100 % of original

The Central Cheetahs are, in many ways, the forgotten team of South African Super Rugby. They’ve not had the high profile or on-field success that keep the Bulls, Stormers and Sharks in the casual fan’s conciousness, and equally, they’ve not been bad enough to get drawn into the headline-grabbing rigmarole like the Kings and the Lions. The Cheetahs usually get somewhat lost in all this, but with their new kit from Puma, there’s very little chance of them being ignored… 

We’ll get this out of the way early doors.  In recent months, we’ve been rather, to be blunt, unkind to Puma. First there was the rather uninspiring weirdness that was the Ireland home and away shirts, which, to be honest, we absolutely hated. And… then we had the new Bulls home and away shirts. Well we say shirts… complete catastrophic camo clusterfuck would be more appropriate. Eugh.

And so what on earth can we make of this? We mean just look at it! There’s more zig-zagging lines than Saturday afternoon at Disneyland, and more colours than a Benetton convention. On paper, this is a shit sandwich of the highest order.

So why on earth do we like it so much?

Well, part of it has to do with the nice use of colour. The Cheetahs shirt has long been a bit of a troublesome one for designers – incorporating the white and orange of Free State, the turquoise of The Griquas and Northern Free State’s purple has proved quite troublesome.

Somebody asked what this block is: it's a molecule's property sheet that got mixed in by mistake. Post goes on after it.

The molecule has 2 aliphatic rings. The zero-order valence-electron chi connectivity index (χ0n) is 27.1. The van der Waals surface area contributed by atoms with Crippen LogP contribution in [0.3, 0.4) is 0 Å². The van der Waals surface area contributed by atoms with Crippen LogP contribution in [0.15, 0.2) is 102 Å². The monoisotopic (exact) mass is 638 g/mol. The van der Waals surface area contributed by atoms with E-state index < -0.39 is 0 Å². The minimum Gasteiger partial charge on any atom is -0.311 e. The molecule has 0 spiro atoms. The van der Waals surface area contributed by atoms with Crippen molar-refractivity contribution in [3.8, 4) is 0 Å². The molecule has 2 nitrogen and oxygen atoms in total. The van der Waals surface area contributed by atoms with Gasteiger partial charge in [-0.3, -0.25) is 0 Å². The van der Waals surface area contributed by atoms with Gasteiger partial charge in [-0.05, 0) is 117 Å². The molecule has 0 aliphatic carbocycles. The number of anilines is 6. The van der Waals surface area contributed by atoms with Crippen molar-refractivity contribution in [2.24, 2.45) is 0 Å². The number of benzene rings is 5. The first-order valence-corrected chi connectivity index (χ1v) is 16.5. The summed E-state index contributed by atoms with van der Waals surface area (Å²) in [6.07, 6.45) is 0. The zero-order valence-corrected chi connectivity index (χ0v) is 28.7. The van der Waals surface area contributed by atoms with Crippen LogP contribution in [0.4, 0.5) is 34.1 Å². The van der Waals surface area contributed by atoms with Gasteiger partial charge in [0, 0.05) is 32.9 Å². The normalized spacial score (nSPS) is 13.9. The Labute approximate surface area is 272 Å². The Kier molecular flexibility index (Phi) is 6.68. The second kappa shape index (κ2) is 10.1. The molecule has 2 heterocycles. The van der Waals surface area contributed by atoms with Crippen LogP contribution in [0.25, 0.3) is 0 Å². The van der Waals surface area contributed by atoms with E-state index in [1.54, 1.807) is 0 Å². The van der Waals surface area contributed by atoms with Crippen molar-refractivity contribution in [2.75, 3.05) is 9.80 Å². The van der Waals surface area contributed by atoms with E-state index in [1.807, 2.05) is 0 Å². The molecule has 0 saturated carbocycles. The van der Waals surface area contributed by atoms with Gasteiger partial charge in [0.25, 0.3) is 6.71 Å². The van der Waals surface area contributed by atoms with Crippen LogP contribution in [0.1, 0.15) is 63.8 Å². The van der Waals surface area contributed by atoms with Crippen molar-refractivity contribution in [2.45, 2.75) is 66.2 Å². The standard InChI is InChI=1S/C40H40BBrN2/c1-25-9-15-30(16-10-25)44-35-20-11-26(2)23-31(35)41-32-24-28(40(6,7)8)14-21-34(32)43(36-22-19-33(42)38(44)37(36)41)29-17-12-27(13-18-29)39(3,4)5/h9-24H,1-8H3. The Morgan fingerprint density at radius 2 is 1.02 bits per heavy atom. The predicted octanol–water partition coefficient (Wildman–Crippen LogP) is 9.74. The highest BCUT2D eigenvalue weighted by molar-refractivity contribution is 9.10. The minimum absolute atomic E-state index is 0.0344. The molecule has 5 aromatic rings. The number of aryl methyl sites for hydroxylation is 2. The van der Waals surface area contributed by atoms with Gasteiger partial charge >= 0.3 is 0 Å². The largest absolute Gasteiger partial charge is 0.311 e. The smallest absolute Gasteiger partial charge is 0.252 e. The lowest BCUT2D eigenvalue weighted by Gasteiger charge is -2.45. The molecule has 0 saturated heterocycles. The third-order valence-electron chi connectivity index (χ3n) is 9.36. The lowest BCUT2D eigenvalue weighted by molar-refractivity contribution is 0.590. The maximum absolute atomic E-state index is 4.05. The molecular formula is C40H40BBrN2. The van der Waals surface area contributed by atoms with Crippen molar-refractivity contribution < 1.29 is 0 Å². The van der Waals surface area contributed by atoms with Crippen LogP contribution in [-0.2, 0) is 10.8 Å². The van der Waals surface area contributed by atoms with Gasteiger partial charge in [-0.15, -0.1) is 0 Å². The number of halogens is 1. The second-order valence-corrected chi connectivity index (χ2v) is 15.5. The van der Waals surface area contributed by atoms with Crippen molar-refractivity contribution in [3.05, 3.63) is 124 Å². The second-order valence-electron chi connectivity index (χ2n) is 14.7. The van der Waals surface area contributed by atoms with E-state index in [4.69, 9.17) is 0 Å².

Here however, it all just… works. The orange, white and turquoise all look fantastic together, particularly with the large turquoise side panels, and the purple sleeve cuffs are dark enough that they don’t clash too much – it’s a nice and successful evolution from last year.

But, and we’re sure you’re all thinking this too, WHAT ABOUT THAT SHIT ON THE FRONT?!

Well… we admit it shouldn’t work, on paper at least, but there’s something about those chevrons that just seem to work. Maybe all those blows to the head we took at the bottom of rucks in our schoolboy days are starting to catch up with us, but we think it’s modern, bold  and, surprisingly for Puma at the moment, not a complete fucking car crash.


We’re less keen on the alternate jersey, to be honest. Retaining the grey front panel with the orange chevrons on the front just doesn’t work. It looks more like something you’d use to direct planes to their appropriate terminal than a rugby shirt, really. A step too far in the zany design stakes we think.

That said, both of these shirts prove that, even though they look to be moving away from rugby in some areas, the German brand is still able to produce new, interesting and challenging designs, and that’s more than we thought about Puma in November.


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